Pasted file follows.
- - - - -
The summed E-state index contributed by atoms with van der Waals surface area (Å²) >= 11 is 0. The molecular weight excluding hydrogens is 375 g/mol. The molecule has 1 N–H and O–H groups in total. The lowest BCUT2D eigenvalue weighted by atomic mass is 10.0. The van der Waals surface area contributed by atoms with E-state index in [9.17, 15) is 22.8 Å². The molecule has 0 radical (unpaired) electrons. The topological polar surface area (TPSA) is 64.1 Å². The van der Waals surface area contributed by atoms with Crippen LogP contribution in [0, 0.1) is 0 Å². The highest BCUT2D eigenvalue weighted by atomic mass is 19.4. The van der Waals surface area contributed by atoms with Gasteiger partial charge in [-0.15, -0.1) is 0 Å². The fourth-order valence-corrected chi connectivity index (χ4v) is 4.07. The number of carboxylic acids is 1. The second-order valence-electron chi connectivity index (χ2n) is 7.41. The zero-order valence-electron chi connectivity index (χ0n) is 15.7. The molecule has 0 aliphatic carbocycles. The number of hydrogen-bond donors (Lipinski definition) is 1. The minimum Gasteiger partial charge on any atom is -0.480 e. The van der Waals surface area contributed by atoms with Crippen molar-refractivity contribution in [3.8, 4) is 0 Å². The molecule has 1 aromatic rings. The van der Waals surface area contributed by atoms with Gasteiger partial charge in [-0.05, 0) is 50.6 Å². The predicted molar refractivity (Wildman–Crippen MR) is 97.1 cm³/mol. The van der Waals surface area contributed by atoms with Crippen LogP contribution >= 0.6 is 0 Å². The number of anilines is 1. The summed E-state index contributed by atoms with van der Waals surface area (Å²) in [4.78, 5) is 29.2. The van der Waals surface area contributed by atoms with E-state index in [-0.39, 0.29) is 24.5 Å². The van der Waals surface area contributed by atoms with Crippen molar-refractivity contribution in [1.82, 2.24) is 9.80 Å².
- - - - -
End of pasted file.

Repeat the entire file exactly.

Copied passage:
The summed E-state index contributed by atoms with van der Waals surface area (Å²) >= 11 is 0. The molecular weight excluding hydrogens is 375 g/mol. The molecule has 1 N–H and O–H groups in total. The lowest BCUT2D eigenvalue weighted by atomic mass is 10.0. The van der Waals surface area contributed by atoms with E-state index in [9.17, 15) is 22.8 Å². The molecule has 0 radical (unpaired) electrons. The topological polar surface area (TPSA) is 64.1 Å². The van der Waals surface area contributed by atoms with Crippen LogP contribution in [0, 0.1) is 0 Å². The highest BCUT2D eigenvalue weighted by atomic mass is 19.4. The van der Waals surface area contributed by atoms with Gasteiger partial charge in [-0.15, -0.1) is 0 Å². The fourth-order valence-corrected chi connectivity index (χ4v) is 4.07. The number of carboxylic acids is 1. The second-order valence-electron chi connectivity index (χ2n) is 7.41. The zero-order valence-electron chi connectivity index (χ0n) is 15.7. The molecule has 0 aliphatic carbocycles. The number of hydrogen-bond donors (Lipinski definition) is 1. The minimum Gasteiger partial charge on any atom is -0.480 e. The van der Waals surface area contributed by atoms with Crippen molar-refractivity contribution in [3.8, 4) is 0 Å². The molecule has 1 aromatic rings. The van der Waals surface area contributed by atoms with Gasteiger partial charge in [-0.05, 0) is 50.6 Å². The predicted molar refractivity (Wildman–Crippen MR) is 97.1 cm³/mol. The van der Waals surface area contributed by atoms with Crippen LogP contribution >= 0.6 is 0 Å². The number of anilines is 1. The summed E-state index contributed by atoms with van der Waals surface area (Å²) in [4.78, 5) is 29.2. The van der Waals surface area contributed by atoms with E-state index in [-0.39, 0.29) is 24.5 Å². The van der Waals surface area contributed by atoms with Crippen molar-refractivity contribution in [1.82, 2.24) is 9.80 Å².